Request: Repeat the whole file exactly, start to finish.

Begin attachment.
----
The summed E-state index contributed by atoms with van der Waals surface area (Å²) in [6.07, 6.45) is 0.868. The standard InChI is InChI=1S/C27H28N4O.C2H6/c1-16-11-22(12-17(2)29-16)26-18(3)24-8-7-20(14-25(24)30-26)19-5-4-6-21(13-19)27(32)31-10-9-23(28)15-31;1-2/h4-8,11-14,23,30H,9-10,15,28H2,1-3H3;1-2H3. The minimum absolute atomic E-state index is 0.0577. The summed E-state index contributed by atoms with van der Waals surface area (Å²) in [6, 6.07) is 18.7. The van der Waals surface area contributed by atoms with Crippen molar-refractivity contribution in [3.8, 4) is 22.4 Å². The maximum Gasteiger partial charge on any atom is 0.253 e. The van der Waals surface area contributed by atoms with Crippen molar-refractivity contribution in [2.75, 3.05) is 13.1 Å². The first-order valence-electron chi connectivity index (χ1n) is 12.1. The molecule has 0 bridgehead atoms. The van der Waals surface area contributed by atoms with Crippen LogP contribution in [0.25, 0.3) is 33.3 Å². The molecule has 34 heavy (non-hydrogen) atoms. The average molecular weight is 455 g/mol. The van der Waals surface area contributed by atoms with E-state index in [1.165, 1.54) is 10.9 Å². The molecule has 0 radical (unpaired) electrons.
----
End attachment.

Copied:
The summed E-state index contributed by atoms with van der Waals surface area (Å²) in [6.07, 6.45) is 0.868. The standard InChI is InChI=1S/C27H28N4O.C2H6/c1-16-11-22(12-17(2)29-16)26-18(3)24-8-7-20(14-25(24)30-26)19-5-4-6-21(13-19)27(32)31-10-9-23(28)15-31;1-2/h4-8,11-14,23,30H,9-10,15,28H2,1-3H3;1-2H3. The minimum absolute atomic E-state index is 0.0577. The summed E-state index contributed by atoms with van der Waals surface area (Å²) in [6, 6.07) is 18.7. The van der Waals surface area contributed by atoms with Crippen molar-refractivity contribution in [3.8, 4) is 22.4 Å². The maximum Gasteiger partial charge on any atom is 0.253 e. The van der Waals surface area contributed by atoms with Crippen molar-refractivity contribution in [2.75, 3.05) is 13.1 Å². The first-order valence-electron chi connectivity index (χ1n) is 12.1. The molecule has 0 bridgehead atoms. The van der Waals surface area contributed by atoms with Crippen LogP contribution in [0.25, 0.3) is 33.3 Å². The molecule has 34 heavy (non-hydrogen) atoms. The average molecular weight is 455 g/mol. The van der Waals surface area contributed by atoms with E-state index in [1.165, 1.54) is 10.9 Å². The molecule has 0 radical (unpaired) electrons.